There is no mystery to a country voluntarily disarming. South Africa dismantled its nuclear weapons program and gave full access to inspectors from the International Atomic Energy Agency. Ukraine and Kazakhstan did the same. Those two countries voluntarily disposed of nuclear weapons, intercontinental ballistic missiles, and bombers inherited from the former Soviet Union.
“Iraq’s behavior could not offer a starker contrast,” said U.S. national security adviser Condoleezza Rice in an essay in The New York Times. “Instead of a commitment to disarm, Iraq has a high-level political commitment to maintain and conceal its weapons, led by Saddam Hussein and his son Qusay, who controls the Special Security Organization, which runs Iraq’s concealment activities.”
Instead of cooperating with the United Nations, Iraq filed a false declaration. The Iraqi declaration does not account for Baghdad’s efforts to import uranium, which could be used in the production of nuclear weapons. Nor does the declaration cover Iraq’s manufacture of fuel for ballistic missiles. Nor does it mention the more than two tons of raw materials Iraq imported to produce thousands of liters of anthrax and other biological weapons.
As national security adviser Rice put it, “Far from informing, the declaration is intended to cloud and confuse the true picture of Iraq’s arsenal. It is a reflection of the [Iraqi] regime’s well-earned reputation for dishonesty and constitutes a material breach of United Nations Security Council Resolution fourteen-forty-one, which set up the current inspections program.”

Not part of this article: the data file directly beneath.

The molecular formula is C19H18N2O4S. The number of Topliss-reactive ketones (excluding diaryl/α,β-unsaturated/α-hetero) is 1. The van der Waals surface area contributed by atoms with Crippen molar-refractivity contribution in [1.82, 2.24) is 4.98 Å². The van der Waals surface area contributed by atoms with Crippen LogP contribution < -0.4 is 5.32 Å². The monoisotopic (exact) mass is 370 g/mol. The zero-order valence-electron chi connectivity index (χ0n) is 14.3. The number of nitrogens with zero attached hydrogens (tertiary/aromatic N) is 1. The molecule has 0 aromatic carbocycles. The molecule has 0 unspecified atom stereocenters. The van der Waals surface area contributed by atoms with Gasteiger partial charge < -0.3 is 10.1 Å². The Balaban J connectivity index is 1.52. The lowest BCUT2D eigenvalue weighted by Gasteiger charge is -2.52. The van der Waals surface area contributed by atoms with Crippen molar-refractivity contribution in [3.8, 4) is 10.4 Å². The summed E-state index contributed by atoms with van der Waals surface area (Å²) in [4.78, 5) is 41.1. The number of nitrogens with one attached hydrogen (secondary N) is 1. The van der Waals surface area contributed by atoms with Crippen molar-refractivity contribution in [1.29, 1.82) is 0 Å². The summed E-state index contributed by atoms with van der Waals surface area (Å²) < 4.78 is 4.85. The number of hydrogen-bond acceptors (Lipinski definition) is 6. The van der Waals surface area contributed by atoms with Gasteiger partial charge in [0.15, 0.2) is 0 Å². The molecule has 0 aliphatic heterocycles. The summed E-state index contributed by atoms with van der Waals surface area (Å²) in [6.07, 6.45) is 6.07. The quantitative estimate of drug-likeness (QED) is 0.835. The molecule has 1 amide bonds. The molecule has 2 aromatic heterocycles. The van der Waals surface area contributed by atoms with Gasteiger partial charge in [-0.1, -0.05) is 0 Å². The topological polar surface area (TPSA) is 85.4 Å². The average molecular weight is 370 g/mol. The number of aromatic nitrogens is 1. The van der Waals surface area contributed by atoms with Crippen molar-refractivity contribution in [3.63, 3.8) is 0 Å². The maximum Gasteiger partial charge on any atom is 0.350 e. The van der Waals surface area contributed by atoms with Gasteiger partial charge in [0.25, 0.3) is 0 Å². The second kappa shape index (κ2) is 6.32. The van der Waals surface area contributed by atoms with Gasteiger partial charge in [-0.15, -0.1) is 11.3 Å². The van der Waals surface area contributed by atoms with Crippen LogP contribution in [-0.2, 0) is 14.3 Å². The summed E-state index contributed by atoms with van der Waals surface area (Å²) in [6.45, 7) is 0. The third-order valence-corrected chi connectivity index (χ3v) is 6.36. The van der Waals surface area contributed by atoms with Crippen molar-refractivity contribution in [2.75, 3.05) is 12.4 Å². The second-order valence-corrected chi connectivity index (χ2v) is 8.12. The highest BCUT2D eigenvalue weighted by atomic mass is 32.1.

Baghdad continues its noncompliance by not allowing U-N inspectors immediate, unimpeded, and unrestricted access to weapons facilities and Iraqi scientists. “Given the duplicitous record of the regime,” said Ms. Rice, “its recent promises to do better can only be seen as an attempt to stall for time.”
Many questions remain about Iraq’s weapons of mass destruction. Iraq has an obligation to provide the answers. But as U.S. national security adviser Rice said, “By both its actions and its inactions, Iraq is proving not that it is a nation bent on disarmament, but that it is a nation with something to hide. Iraq is still treating inspections as a game. It should know that time is running out.”